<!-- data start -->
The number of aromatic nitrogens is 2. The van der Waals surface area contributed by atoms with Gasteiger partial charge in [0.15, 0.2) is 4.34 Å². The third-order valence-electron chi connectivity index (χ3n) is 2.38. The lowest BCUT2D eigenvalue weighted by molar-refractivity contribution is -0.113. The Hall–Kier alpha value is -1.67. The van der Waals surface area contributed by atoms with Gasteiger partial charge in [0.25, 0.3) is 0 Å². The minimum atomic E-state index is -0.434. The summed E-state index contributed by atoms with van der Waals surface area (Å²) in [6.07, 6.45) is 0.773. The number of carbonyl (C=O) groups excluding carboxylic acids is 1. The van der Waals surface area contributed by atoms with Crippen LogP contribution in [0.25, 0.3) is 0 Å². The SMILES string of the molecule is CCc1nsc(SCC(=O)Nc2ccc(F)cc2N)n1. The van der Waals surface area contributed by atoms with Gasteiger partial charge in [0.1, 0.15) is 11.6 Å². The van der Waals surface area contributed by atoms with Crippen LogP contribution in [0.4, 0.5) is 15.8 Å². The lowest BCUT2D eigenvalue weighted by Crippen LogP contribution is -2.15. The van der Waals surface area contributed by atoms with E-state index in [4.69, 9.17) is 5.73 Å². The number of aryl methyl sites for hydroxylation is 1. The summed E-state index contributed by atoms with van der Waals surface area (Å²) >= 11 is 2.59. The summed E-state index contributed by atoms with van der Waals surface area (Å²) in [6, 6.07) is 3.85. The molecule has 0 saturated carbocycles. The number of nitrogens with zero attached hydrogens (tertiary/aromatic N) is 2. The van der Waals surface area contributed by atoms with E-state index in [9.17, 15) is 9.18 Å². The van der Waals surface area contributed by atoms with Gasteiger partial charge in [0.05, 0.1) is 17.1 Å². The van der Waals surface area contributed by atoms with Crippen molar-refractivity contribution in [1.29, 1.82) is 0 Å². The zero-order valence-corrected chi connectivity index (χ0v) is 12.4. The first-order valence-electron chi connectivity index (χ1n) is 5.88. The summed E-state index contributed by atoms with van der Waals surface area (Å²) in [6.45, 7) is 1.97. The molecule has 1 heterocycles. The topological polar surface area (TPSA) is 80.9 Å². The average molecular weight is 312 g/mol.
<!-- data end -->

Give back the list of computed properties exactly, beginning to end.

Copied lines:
The number of aromatic nitrogens is 2. The van der Waals surface area contributed by atoms with Gasteiger partial charge in [0.15, 0.2) is 4.34 Å². The third-order valence-electron chi connectivity index (χ3n) is 2.38. The lowest BCUT2D eigenvalue weighted by molar-refractivity contribution is -0.113. The Hall–Kier alpha value is -1.67. The van der Waals surface area contributed by atoms with Gasteiger partial charge in [0.25, 0.3) is 0 Å². The minimum atomic E-state index is -0.434. The summed E-state index contributed by atoms with van der Waals surface area (Å²) in [6.07, 6.45) is 0.773. The number of carbonyl (C=O) groups excluding carboxylic acids is 1. The van der Waals surface area contributed by atoms with Crippen LogP contribution in [0.25, 0.3) is 0 Å². The SMILES string of the molecule is CCc1nsc(SCC(=O)Nc2ccc(F)cc2N)n1. The van der Waals surface area contributed by atoms with Gasteiger partial charge in [0.1, 0.15) is 11.6 Å². The van der Waals surface area contributed by atoms with Crippen LogP contribution in [0.4, 0.5) is 15.8 Å². The lowest BCUT2D eigenvalue weighted by Crippen LogP contribution is -2.15. The van der Waals surface area contributed by atoms with E-state index in [4.69, 9.17) is 5.73 Å². The number of aryl methyl sites for hydroxylation is 1. The summed E-state index contributed by atoms with van der Waals surface area (Å²) >= 11 is 2.59. The summed E-state index contributed by atoms with van der Waals surface area (Å²) in [6, 6.07) is 3.85. The molecule has 0 saturated carbocycles. The number of nitrogens with zero attached hydrogens (tertiary/aromatic N) is 2. The van der Waals surface area contributed by atoms with E-state index in [9.17, 15) is 9.18 Å². The van der Waals surface area contributed by atoms with Gasteiger partial charge in [0.05, 0.1) is 17.1 Å². The van der Waals surface area contributed by atoms with Crippen molar-refractivity contribution in [1.29, 1.82) is 0 Å². The zero-order valence-corrected chi connectivity index (χ0v) is 12.4. The first-order valence-electron chi connectivity index (χ1n) is 5.88. The summed E-state index contributed by atoms with van der Waals surface area (Å²) in [6.45, 7) is 1.97. The molecule has 1 heterocycles. The topological polar surface area (TPSA) is 80.9 Å². The average molecular weight is 312 g/mol.